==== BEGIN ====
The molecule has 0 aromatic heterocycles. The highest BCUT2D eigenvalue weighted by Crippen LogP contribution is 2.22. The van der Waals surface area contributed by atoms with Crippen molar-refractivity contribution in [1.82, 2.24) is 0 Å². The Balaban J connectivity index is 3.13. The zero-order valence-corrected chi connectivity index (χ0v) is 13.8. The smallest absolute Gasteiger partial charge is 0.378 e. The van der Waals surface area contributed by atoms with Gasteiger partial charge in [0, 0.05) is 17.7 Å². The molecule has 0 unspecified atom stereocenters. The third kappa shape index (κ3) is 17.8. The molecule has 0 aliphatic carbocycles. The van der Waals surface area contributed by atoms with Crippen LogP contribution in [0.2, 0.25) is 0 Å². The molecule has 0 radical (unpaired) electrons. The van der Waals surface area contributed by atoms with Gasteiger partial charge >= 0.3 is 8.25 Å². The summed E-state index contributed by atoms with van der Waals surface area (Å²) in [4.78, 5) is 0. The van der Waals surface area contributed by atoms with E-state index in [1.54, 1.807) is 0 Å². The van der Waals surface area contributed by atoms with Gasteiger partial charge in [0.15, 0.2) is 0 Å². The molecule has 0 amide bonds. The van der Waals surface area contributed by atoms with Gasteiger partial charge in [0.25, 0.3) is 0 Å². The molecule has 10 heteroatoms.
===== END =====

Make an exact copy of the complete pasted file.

The molecule has 0 aromatic heterocycles. The highest BCUT2D eigenvalue weighted by Crippen LogP contribution is 2.22. The van der Waals surface area contributed by atoms with Crippen molar-refractivity contribution in [1.82, 2.24) is 0 Å². The Balaban J connectivity index is 3.13. The zero-order valence-corrected chi connectivity index (χ0v) is 13.8. The smallest absolute Gasteiger partial charge is 0.378 e. The van der Waals surface area contributed by atoms with Gasteiger partial charge in [0, 0.05) is 17.7 Å². The molecule has 0 unspecified atom stereocenters. The third kappa shape index (κ3) is 17.8. The molecule has 0 aliphatic carbocycles. The van der Waals surface area contributed by atoms with Crippen LogP contribution in [0.2, 0.25) is 0 Å². The molecule has 0 radical (unpaired) electrons. The van der Waals surface area contributed by atoms with Gasteiger partial charge >= 0.3 is 8.25 Å². The summed E-state index contributed by atoms with van der Waals surface area (Å²) in [4.78, 5) is 0. The van der Waals surface area contributed by atoms with E-state index in [1.54, 1.807) is 0 Å². The van der Waals surface area contributed by atoms with Gasteiger partial charge in [0.15, 0.2) is 0 Å². The molecule has 0 amide bonds. The van der Waals surface area contributed by atoms with Gasteiger partial charge in [0.25, 0.3) is 0 Å². The molecule has 10 heteroatoms.